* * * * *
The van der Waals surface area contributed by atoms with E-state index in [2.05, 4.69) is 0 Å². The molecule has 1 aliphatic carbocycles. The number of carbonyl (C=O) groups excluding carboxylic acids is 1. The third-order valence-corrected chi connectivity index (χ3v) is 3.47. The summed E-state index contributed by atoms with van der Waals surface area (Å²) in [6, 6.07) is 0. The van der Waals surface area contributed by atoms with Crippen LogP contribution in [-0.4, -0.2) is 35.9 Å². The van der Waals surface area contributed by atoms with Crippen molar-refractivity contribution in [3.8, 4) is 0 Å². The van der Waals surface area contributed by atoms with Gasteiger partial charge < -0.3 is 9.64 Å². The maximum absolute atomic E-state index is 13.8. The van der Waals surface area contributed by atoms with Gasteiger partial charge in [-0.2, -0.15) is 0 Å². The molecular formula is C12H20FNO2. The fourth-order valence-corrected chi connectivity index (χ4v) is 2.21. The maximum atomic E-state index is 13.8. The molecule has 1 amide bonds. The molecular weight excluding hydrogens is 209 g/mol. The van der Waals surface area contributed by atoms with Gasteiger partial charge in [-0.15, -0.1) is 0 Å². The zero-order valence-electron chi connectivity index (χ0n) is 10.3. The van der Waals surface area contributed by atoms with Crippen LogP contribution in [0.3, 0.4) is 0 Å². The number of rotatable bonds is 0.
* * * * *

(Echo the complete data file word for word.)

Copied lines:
The van der Waals surface area contributed by atoms with E-state index in [2.05, 4.69) is 0 Å². The molecule has 1 aliphatic carbocycles. The number of carbonyl (C=O) groups excluding carboxylic acids is 1. The third-order valence-corrected chi connectivity index (χ3v) is 3.47. The summed E-state index contributed by atoms with van der Waals surface area (Å²) in [6, 6.07) is 0. The van der Waals surface area contributed by atoms with Crippen LogP contribution in [-0.4, -0.2) is 35.9 Å². The van der Waals surface area contributed by atoms with Crippen molar-refractivity contribution in [3.8, 4) is 0 Å². The van der Waals surface area contributed by atoms with Gasteiger partial charge < -0.3 is 9.64 Å². The maximum absolute atomic E-state index is 13.8. The van der Waals surface area contributed by atoms with Gasteiger partial charge in [-0.2, -0.15) is 0 Å². The molecular formula is C12H20FNO2. The fourth-order valence-corrected chi connectivity index (χ4v) is 2.21. The maximum atomic E-state index is 13.8. The molecule has 1 amide bonds. The molecular weight excluding hydrogens is 209 g/mol. The van der Waals surface area contributed by atoms with Gasteiger partial charge in [-0.15, -0.1) is 0 Å². The zero-order valence-electron chi connectivity index (χ0n) is 10.3. The van der Waals surface area contributed by atoms with Crippen LogP contribution in [0.3, 0.4) is 0 Å². The number of rotatable bonds is 0.